Quartz Daily Brief—Europe edition—Japan’s GDP surge, NY Times editor ousted, Flappy Birds comeback, modern art madness

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What to watch for today

Fast-food service gets slow. Workers in fast food chains across six continents are striking over low pay. US workers are demanding a minimum wage rise to $15 per hour, and protests are planned at hundreds of McDonald’s, Burger King and KFC branches around the world.

The ECB stays on the hook. Both GDP growth and inflation for the euro zone are expected to increase but neither figure will likely be strong enough to relax concerns about Europe’s recovery, keeping the pressure on the European Central Bank to do something more radical.

Wal-Mart sings the winter blues. The US retail chain is set to post a slight drop in first quarter profits, dragged down by store closures and a harsh winter. Wal-Mart could have better news from its e-commerce sales, though—they rose about 30% last year.

A gloomy outlook for Russia, which is is heading for its slowest economic expansion in five years. First-quarter GDP growth is predicted to be just 0.7%, versus 2% growth in the previous quarter. A report from the European Bank for Reconstruction and Development predicts stagnation for Russia and a 7% contraction for Ukraine.

Erdogan responds to Turkey’s mine anger. The prime minister’s visit to Soma, where a disaster has killed over 200 miners so far, was met with angry hecklers, and protests took place across the country.

While you were sleeping

A bomb killed two and injured dozens in Bangkok. The explosion at an anti-government protest site is the worst incident to hit the country since February. The military has so far stayed above the fray, but violence raises the likelihood it could get involved.

The New York Times’ first female executive editor got fired. Jill Abramson was dismissed due to a cryptic “issue with management in the newsroom,” and replaced with the paper’s first African-American executive editor, Dean Baquet. Earlier in the day Natalie Nougayrède, editor-in-chief of France’s Le Monde, quit after a long-running newsroom conflict.

Japan’s GDP rose at its fastest pace in three years. Shoppers trying to beat a sales tax rise pushed Japan’s GDP growth to an annualized 5.9%, ahead of analyst expectations (and, if only briefly, China). Separately, the Bank of Japan said consumer prices and nominal wages are rising, suggesting that the inflation outlook is improving.

Sprint and T-Mobile may get a chance after all. US regulators may not be as united against a merger between the wireless companies as it once seemed, the Wall Street Journal reported. One commissioner has privately expressed concern that two companies might not survive on their own.

AIG completed its last major spinoff. AerCap finalized its purchase of International Lease Finance Corp, a former AIG subsidiary, for $7.6 billion. The result will be the world’s largest independent aircraft-leasing firm.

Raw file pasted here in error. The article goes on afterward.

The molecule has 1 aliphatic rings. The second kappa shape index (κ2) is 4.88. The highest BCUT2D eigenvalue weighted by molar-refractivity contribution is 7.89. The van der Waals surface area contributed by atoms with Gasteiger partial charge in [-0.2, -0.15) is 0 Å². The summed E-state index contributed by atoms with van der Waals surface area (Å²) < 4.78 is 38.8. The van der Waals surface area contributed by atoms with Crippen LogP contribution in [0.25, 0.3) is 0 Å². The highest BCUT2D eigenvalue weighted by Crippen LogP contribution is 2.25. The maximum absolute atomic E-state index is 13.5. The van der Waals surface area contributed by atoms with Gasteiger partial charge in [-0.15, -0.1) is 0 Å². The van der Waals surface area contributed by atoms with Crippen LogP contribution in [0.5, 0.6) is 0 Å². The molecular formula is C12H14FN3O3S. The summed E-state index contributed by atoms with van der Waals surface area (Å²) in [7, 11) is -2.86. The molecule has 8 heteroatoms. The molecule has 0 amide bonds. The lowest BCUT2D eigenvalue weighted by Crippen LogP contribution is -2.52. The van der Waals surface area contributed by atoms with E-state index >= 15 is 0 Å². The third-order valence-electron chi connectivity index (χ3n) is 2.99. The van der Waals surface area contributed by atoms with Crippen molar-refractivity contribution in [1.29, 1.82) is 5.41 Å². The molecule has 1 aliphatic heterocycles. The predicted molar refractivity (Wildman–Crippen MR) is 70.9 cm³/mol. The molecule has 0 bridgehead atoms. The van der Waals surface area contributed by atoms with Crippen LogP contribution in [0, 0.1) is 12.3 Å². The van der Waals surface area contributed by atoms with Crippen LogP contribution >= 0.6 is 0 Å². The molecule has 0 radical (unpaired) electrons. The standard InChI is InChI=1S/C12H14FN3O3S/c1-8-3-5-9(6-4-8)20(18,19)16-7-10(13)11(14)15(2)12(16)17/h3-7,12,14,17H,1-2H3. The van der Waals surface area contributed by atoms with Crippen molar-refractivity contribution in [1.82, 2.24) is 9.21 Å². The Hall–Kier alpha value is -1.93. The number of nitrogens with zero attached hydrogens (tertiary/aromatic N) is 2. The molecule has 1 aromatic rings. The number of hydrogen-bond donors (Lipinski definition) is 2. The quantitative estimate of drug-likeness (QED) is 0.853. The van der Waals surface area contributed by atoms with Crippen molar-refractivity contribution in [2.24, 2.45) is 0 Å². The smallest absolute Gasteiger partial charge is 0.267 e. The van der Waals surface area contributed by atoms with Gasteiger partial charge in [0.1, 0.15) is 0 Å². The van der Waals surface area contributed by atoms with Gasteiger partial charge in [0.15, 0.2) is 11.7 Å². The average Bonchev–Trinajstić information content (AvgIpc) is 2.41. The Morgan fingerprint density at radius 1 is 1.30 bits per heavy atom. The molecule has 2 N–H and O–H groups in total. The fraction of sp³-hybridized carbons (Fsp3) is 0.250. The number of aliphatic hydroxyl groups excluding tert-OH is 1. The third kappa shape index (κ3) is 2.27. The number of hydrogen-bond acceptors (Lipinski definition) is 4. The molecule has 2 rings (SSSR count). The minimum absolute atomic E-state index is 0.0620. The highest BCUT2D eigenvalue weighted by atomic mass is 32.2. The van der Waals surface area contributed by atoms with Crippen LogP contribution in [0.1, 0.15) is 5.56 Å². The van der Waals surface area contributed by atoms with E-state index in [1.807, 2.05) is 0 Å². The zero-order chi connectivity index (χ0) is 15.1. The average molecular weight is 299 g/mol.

Al Qaeda is developing its own encryption software. The move is a reaction to disclosures about the NSA’s far-reaching surveillance of the internet, but it may backfire—encryption is really hard to get right.

Flappy Birds is making a comeback. The cult hit mobile game, withdrawn from app stores by its Vietnamese creator, will make a return in August, CNBC reports. This time around it will be “less addictive,” says Dong Nguyen.

Quartz obsession interlude

Gwynn Guilford on how China may have missed its chance to stop its housing bubble from popping. ”China’s housing market is slumping fast: major developers have slashed prices as much as 15% since March, reports Bloomberg, and housing starts fell 25% in the first quarter of 2014, according to Nomura. Heavily reliant on housing investment, China’s economic growth is swooning. The People’s Bank of China finally took action earlier today, ordering big banks to start churning out more mortgages to homebuyers. Will more mortgages fix the problem? Analysts are skeptical.” Read more here.

Matters of debate

The Nigerian military is almost as bad as Boko Haram. Security forces are known for theft, beatings, and arbitrary executions.

Lucky streaks are real, even if luck isn’t. Gamblers make smarter bets after winning, and dumber bets after losing.

Don’t sell your ideas using someone else’s name. It diminishes your authority and undersells your idea, says Twitter co-founder Jack Dorsey.

Blame Thomas Edison for your sleep deprivation. “No one did more to frame the issue as a simple choice between productive work and unproductive rest.”

The Ukraine crisis is great for Elon Musk. Russia’s space launch threat could make the SpaceX CEO into a real-life Tony Stark.

Surprising discoveries

Military infographics are amazing. The Pentagon’s Powerpoint jockeys love fighter jets and name-checking the commander-in-chief.

Android switchers can get stuck in iPhone purgatory. The SMS-replacement iMessage app is never gonna let you go.

The US government has a zombie apocalypse plan. It comes with a disclaimer: “This plan was not actually designed as a joke.”

Your favorite junk food is getting pricier. Rising costs will push up prices at Chipotle, McDonald’s, Pizza Hut and Taco Bell.

Modern art is getting crazier. After a record-setting $745 million auction, one art dealer said: “I don’t know what money means anymore.”

Our best wishes for a productive day. Please send any news, comments, anti-Edison rants, and favorite military infographics to You can follow us on Twitter here for updates throughout the day.

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